The first part of our analysis is whether there is a material factual dispute regarding the nature and extent of Chouman's injuries. Plaintiffs presented testimony from Chouman's treating physician, Dr. Hassan Hammoud, a board-certified orthopedic surgeon. Dr. Hammoud first saw Chouman as a patient in June 2007, approximately four months after the accident. He initially found that Chouman suffered from muscle spasms, pain, numbness, and restricted range of motion. He and other doctors ordered an MRI and an EMG. On the basis of the test results, and in partial reliance on the expertise of the specialists who performed them, Dr. Hammoud concluded that Chouman had a herniated disc in her lumbar spine and a pinched nerve. He noted that a later MRI performed in 2008 continued to show a bulge in the same disc, although less severe. He continued to treat her monthly with, among other things, pain medication. Dr. Hammoud opined that Chouman was disabled from being able to perform her job as a daycare school teacher.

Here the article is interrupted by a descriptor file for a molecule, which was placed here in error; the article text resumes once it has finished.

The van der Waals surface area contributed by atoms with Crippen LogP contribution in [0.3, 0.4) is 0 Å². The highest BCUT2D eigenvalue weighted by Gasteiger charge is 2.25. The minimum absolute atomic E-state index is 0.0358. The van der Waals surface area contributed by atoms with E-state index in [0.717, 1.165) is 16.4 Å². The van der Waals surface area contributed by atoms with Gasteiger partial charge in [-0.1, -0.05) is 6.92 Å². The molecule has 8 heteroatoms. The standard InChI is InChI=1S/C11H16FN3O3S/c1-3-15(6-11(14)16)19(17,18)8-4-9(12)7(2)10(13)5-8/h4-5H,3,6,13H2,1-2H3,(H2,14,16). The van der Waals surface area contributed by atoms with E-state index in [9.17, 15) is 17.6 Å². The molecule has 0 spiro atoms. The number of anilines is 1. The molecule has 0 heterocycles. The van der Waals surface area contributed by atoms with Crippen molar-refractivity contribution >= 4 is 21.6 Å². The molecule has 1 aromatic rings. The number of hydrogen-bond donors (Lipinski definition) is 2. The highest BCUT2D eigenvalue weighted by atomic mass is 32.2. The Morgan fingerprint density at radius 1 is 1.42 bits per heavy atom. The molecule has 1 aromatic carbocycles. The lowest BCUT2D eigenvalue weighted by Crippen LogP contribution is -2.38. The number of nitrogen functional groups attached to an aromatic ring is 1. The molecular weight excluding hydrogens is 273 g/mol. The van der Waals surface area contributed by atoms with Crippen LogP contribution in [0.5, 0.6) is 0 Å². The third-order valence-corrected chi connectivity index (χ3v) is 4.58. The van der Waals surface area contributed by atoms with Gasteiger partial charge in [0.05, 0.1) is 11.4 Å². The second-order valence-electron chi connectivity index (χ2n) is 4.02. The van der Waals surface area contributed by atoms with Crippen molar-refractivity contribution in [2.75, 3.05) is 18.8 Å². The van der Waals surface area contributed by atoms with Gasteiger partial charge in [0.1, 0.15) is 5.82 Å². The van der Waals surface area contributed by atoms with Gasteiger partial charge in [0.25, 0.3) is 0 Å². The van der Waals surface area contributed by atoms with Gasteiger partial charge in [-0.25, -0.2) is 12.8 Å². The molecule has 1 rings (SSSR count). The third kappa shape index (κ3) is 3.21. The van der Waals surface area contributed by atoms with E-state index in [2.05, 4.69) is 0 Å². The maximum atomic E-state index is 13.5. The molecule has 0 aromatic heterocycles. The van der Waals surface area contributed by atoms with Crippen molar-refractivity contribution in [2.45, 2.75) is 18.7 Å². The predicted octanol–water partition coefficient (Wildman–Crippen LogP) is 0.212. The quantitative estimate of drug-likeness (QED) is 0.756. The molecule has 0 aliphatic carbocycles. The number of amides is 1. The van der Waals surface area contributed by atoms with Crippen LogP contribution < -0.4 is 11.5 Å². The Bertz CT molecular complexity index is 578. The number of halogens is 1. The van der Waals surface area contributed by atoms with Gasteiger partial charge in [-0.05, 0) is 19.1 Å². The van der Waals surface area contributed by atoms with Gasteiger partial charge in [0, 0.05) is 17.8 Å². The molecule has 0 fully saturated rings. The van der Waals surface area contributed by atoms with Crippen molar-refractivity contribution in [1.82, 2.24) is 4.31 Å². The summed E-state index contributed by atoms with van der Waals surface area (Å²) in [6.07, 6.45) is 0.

Magnetic resonance imaging is a scanning technology that permits detailed, potentially three-dimensional viewing of soft tissue structures within the body-such as muscles, nerves, and connective tissue-without using ionizing radiation; as distinct from x-rays or CT scans, which do subject the body to ionizing radiation and are much less useful for visualizing soft tissue.

Electromyography detects electrical activity in muscle tissues in order to evaluate the health and functionality of those tissues, although abnormal results can be indicative of a wide range of problems ranging from strictly muscle dysfunction to strictly nerve dysfunction. The test may be performed through the insertion of needles directly into muscles or through the use of surface electrodes.